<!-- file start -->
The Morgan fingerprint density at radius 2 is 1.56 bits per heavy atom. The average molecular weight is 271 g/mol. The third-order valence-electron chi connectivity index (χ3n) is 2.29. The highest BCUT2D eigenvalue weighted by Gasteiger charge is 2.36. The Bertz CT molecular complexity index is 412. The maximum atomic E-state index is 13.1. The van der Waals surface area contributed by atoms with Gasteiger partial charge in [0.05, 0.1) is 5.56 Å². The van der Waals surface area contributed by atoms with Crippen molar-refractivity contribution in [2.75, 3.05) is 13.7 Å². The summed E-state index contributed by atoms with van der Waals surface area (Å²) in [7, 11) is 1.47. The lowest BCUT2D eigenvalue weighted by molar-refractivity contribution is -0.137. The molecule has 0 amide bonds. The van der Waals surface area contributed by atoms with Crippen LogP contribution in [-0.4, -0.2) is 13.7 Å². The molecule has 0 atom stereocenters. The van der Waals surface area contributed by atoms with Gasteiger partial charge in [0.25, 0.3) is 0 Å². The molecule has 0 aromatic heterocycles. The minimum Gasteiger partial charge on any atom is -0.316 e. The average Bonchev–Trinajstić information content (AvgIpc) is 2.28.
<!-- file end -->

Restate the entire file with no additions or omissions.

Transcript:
The Morgan fingerprint density at radius 2 is 1.56 bits per heavy atom. The average molecular weight is 271 g/mol. The third-order valence-electron chi connectivity index (χ3n) is 2.29. The highest BCUT2D eigenvalue weighted by Gasteiger charge is 2.36. The Bertz CT molecular complexity index is 412. The maximum atomic E-state index is 13.1. The van der Waals surface area contributed by atoms with Gasteiger partial charge in [0.05, 0.1) is 5.56 Å². The van der Waals surface area contributed by atoms with Crippen molar-refractivity contribution in [2.75, 3.05) is 13.7 Å². The summed E-state index contributed by atoms with van der Waals surface area (Å²) in [7, 11) is 1.47. The lowest BCUT2D eigenvalue weighted by molar-refractivity contribution is -0.137. The molecule has 0 amide bonds. The van der Waals surface area contributed by atoms with Crippen LogP contribution in [-0.4, -0.2) is 13.7 Å². The molecule has 0 atom stereocenters. The van der Waals surface area contributed by atoms with Gasteiger partial charge in [0.25, 0.3) is 0 Å². The molecule has 0 aromatic heterocycles. The minimum Gasteiger partial charge on any atom is -0.316 e. The average Bonchev–Trinajstić information content (AvgIpc) is 2.28.